It's not true. Unisa criminologist Willie Clack, who also happens to be national chairman of the Stock Theft Forum, has shown that convincingly with his published research.
Facts are important. One's life is in much more danger on a daily basis if you live in the gang-ridden greater Cape Flats or in squatter camps and townships like Nyanga, KwaMashu, Tembisa, Umlazi, New Brighton, Kagiso and Diepsloot.
That doesn't make farm attacks less horrible. But to concentrate only on the lives of farmers sends the message that one regards the lives of people in these hotspots as of lesser value.
Black Monday's protesters would have been viewed very differently if photographs of murdered township children and mothers were as prominent on their placards as photographs of dead farmers.
We as the white middle class have the time and the means to also stand up for those among the poor and the working class who live their lives in fear.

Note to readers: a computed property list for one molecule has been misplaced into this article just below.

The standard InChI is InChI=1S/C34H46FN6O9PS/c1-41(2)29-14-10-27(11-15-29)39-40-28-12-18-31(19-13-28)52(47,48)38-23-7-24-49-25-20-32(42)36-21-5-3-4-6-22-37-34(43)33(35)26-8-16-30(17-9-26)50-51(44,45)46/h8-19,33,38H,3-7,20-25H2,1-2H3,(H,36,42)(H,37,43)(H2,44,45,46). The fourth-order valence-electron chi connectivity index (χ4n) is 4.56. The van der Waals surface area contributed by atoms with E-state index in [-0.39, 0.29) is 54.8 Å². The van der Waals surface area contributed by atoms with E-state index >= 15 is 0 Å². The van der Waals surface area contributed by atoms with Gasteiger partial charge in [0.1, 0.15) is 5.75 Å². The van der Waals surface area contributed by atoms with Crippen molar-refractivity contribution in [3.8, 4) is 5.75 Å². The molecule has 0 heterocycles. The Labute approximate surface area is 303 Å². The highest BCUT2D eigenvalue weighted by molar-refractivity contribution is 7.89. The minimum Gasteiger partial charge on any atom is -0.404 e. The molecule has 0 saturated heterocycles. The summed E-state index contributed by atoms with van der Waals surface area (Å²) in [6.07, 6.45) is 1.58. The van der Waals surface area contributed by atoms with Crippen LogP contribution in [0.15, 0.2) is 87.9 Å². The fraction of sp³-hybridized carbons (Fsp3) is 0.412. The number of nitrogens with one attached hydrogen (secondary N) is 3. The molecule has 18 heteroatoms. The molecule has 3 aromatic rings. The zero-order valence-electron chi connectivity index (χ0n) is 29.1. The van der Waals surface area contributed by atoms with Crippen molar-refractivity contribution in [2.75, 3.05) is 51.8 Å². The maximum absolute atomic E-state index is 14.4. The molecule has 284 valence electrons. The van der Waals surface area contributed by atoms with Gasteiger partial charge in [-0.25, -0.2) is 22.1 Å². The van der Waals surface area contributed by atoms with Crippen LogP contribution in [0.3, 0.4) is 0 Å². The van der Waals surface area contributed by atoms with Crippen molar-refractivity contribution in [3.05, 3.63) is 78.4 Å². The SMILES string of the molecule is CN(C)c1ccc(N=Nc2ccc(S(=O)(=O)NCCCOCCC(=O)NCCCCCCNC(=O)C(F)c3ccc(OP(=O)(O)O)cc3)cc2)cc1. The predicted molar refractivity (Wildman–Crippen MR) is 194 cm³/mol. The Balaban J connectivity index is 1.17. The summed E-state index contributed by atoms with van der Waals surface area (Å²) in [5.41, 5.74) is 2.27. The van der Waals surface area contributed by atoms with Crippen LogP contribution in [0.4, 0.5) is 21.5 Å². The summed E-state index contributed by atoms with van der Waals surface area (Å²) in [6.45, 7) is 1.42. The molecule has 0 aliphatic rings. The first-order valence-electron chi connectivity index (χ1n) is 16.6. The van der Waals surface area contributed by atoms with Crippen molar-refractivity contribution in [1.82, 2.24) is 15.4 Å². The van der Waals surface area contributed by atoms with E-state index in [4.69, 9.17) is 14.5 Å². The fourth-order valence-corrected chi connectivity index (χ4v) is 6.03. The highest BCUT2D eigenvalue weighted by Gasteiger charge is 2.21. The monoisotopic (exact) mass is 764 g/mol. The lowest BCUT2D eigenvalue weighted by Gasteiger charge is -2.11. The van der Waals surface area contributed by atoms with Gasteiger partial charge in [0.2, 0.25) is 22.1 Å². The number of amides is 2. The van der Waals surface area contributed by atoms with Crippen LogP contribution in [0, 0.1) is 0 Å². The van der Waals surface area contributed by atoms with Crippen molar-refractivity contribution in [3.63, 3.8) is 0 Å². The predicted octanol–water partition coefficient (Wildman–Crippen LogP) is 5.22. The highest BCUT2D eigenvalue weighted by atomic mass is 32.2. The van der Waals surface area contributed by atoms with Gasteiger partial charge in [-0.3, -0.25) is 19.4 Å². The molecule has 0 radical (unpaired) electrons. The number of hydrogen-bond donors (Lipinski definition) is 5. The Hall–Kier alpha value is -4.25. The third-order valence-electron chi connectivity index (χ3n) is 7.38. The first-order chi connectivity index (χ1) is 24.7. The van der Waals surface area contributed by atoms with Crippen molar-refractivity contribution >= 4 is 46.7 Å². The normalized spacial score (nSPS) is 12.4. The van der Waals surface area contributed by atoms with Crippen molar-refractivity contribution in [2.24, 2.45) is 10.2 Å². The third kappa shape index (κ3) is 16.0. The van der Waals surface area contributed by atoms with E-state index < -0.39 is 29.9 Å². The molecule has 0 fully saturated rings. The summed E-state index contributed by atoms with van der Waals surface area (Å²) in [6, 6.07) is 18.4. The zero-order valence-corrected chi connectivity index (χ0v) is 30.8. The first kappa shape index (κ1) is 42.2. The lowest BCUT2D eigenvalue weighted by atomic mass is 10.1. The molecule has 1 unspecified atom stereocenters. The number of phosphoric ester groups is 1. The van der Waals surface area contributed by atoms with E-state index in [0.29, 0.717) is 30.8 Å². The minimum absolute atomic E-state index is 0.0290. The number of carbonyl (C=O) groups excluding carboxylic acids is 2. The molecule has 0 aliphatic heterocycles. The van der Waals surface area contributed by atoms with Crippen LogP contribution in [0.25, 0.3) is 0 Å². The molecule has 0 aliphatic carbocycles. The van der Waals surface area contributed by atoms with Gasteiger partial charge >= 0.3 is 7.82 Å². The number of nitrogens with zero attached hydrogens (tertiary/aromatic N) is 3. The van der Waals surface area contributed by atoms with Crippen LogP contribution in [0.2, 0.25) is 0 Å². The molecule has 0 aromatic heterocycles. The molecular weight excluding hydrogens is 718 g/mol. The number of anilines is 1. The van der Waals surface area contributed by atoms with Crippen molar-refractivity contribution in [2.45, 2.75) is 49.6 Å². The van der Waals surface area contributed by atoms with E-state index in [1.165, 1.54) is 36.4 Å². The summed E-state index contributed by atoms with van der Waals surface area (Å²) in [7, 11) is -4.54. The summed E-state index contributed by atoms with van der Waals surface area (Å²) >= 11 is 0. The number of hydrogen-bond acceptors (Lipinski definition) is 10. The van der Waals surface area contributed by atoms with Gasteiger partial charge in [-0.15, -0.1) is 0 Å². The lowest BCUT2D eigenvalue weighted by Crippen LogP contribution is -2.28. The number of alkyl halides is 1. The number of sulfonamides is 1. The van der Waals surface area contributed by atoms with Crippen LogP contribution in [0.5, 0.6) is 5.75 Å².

As an 8 percent minority, we whites are indeed under pressure in South Africa. Black people's resentments still run very deep.
After our bitter history of colonialism and apartheid, an era of tremendous injustice and dispossession, we could not expect anything else.
We whites are materially still a lot better off as a group than black and brown people as groups. It's a pity that not more whites put themselves in the shoes of a black worker or unemployed person, look at how they live and how they're treated on a daily basis and attempt to imagine how they would have felt if this were their lives.
We whites and Afrikaners are not special. We do not deserve better treatment than other citizens.